Study suggests high use of medicare skilled nursing benefit at end of life
Almost one-third of older adults received care in a skilled nursing facility in the last six months of life under the Medicare posthospitalization benefit, according to a report published Online First by Archives of Internal Medicine, a JAMA Network publication.
While most Medicare beneficiaries enroll in skilled nursing facility (SNF) care for rehabilitation or life-prolonging care, experience suggests that some dying patients are discharged to a SNF for end-of-life care. Switching patients from Medicare coverage under the SNF benefit to the hospice benefit has financial implications for the patient and for the nursing home. Unlike the SNF benefit, the hospice benefit does not pay for room and board, which means patients who transition to the hospice benefit must pay out of pocket or by enrolling in Medicaid, for which many patients do not qualify, according to the study background.
Katherine Aragon, M.D., of the University of California, San Francisco, and colleagues used data from the Health and Retirement Study, a nationally representative survey of older adults, linked to Medicare claims (1994 through 2007) to examine the use of the Medicare posthospitalization SNF benefit at the end of life. The study included 5,163 Medicare participants who had died at an average age of nearly 83 years.
"Our finding that Medicare decedents commonly used SNF care at the end of life suggests a need to better understand who is using the SNF benefit and whether they are receiving care that matches their goals," the authors comment.
In total, about 30 percent of the participants had used the SNF benefit in the last six months of life and about 9 percent had died while enrolled in the SNF benefit. The use of the SNF benefit was greater among patients who were 85 or older, had at least a high school education, did not have cancer, resided in a nursing home, used home health services and were expected to die soon, according to the study results.
Of the participants who lived in the community and had used the SNF benefit, about 42 percent died in a nursing home, nearly 11 percent died at home, nearly 39 percent died in the hospital and 8 percent died elsewhere. In contrast, of those participants who lived in the community but did not use the SNF benefit, about 5 percent died in a nursing home, almost 41 percent died at home, about 44 percent died in the hospital and nearly 10 percent died elsewhere, the study results also indicate.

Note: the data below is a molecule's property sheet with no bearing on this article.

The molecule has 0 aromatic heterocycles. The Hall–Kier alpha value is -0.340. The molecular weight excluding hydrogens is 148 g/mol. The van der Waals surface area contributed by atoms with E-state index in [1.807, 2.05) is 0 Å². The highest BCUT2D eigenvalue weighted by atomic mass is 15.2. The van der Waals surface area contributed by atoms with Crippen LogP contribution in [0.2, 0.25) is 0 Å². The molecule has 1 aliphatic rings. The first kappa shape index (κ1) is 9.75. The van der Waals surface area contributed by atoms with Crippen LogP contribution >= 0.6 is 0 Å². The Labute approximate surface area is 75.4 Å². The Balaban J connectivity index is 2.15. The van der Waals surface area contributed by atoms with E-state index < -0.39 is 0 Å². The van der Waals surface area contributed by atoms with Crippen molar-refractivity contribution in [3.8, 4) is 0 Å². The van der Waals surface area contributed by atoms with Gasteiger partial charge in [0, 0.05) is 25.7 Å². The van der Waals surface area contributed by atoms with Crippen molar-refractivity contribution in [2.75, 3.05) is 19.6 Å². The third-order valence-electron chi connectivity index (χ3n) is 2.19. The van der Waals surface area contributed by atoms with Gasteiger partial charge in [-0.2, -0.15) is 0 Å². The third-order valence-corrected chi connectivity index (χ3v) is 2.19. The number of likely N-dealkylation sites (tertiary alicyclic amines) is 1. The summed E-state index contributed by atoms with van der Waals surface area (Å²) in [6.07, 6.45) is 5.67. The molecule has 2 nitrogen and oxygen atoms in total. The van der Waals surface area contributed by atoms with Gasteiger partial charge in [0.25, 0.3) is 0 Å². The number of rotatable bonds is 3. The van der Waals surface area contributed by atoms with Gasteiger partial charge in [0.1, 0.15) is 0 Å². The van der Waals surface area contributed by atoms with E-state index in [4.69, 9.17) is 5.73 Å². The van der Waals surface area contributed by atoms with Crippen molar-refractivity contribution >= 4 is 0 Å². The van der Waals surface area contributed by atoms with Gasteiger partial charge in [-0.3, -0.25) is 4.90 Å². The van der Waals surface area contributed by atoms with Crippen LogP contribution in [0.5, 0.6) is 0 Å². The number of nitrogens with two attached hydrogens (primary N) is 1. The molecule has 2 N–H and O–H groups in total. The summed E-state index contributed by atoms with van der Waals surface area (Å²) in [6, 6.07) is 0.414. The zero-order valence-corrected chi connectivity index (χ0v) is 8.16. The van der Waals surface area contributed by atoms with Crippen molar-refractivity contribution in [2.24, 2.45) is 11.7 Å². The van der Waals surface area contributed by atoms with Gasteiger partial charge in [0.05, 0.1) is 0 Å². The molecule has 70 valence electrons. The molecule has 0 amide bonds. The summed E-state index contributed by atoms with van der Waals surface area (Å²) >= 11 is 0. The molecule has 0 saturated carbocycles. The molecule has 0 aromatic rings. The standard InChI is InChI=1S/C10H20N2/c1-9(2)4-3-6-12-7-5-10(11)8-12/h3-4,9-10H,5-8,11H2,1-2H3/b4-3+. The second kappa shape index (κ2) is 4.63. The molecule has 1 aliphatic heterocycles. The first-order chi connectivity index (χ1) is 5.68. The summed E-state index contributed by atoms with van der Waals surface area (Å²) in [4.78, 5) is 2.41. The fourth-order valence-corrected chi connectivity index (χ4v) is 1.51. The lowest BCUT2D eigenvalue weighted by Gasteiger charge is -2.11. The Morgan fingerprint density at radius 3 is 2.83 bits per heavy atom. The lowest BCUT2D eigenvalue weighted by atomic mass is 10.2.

"Unfortunately, financial issues may contribute to why patients near the end of life are using the SNF benefit and not the hospice benefit. Elderly patients living in the community who are becoming more symptomatic or are functionally declining may be admitted to the hospital because families cannot manage them at home. Our study suggests that older, more clinically complex patients are using the SNF benefit near the end of life," the authors note.
The authors conclude that high Medicare SNF benefit use at the end of life highlights the need to incorporate quality palliative care services in nursing home.
"The hospice benefit is the primary way in which palliative care services are provided in nursing homes. A growing focus is on the development of palliative care in nursing homes alongside the current goals of functional improvement. Perhaps having Medicare pay concurrently for postacute SNF care and hospice services for the same condition could allow earlier incorporation of palliative care for these medically complex patients," the authors conclude.
In an invited commentary, Peter A. Boling, M.D., of Virginia Commonwealth University, Richmond, writes: "Reflecting on this study, about half of the SNF users did not die in the nursing home and ultimately went home, despite having significant frailty. We must all carefully avoid rushing to judgment and imposing end-of-life care protocols when reasonable vitality and quality of life remain, despite chronic illness burden."
"Continuity of care and the processes required to resolve complex issues are often fractured in contemporary health care, resulting in care that is ultimately not what many reasonable persons would choose," Boling continues.
"Without doubt, the SNF benefit is too often used on admission to nursing homes for patients in whom the expected outcome is death because of incentives for the facility and financial burdens on the family that come from using the Medicare hospice benefit at the outset of nursing home care. Clinical practice and health care policy should perform better in this context, and this ultimately ties back to alignment of incentives," Boling concludes.
Journal reference: JAMA Internal Medicine
Provided by JAMA and Archives Journals
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